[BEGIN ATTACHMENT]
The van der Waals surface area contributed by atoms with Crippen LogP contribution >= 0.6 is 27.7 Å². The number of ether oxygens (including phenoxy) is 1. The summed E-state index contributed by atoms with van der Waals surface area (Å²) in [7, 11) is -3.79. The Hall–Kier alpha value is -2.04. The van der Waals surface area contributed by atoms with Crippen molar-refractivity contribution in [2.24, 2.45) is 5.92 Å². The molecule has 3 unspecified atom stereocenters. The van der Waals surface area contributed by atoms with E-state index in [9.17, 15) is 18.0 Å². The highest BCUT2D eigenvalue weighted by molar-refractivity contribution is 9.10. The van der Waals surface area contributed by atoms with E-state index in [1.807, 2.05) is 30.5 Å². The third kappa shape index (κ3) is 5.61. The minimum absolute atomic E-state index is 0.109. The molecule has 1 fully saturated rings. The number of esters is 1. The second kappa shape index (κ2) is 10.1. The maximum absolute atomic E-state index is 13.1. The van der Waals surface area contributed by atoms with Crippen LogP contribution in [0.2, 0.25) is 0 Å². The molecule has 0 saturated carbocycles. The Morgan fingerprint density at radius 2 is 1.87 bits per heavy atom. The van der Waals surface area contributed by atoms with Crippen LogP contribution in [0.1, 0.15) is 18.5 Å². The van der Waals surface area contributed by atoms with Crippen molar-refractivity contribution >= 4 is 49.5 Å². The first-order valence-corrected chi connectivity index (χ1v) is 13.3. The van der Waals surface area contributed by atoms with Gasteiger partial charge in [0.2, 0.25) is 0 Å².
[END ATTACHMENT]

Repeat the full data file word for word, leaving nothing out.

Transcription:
The van der Waals surface area contributed by atoms with Crippen LogP contribution >= 0.6 is 27.7 Å². The number of ether oxygens (including phenoxy) is 1. The summed E-state index contributed by atoms with van der Waals surface area (Å²) in [7, 11) is -3.79. The Hall–Kier alpha value is -2.04. The van der Waals surface area contributed by atoms with Crippen molar-refractivity contribution in [2.24, 2.45) is 5.92 Å². The molecule has 3 unspecified atom stereocenters. The van der Waals surface area contributed by atoms with E-state index in [9.17, 15) is 18.0 Å². The highest BCUT2D eigenvalue weighted by molar-refractivity contribution is 9.10. The van der Waals surface area contributed by atoms with E-state index in [1.807, 2.05) is 30.5 Å². The third kappa shape index (κ3) is 5.61. The minimum absolute atomic E-state index is 0.109. The molecule has 1 fully saturated rings. The number of esters is 1. The second kappa shape index (κ2) is 10.1. The maximum absolute atomic E-state index is 13.1. The van der Waals surface area contributed by atoms with Crippen LogP contribution in [0.2, 0.25) is 0 Å². The molecule has 0 saturated carbocycles. The Morgan fingerprint density at radius 2 is 1.87 bits per heavy atom. The van der Waals surface area contributed by atoms with Crippen LogP contribution in [0.1, 0.15) is 18.5 Å². The van der Waals surface area contributed by atoms with Crippen molar-refractivity contribution >= 4 is 49.5 Å². The first-order valence-corrected chi connectivity index (χ1v) is 13.3. The van der Waals surface area contributed by atoms with Gasteiger partial charge in [0.2, 0.25) is 0 Å².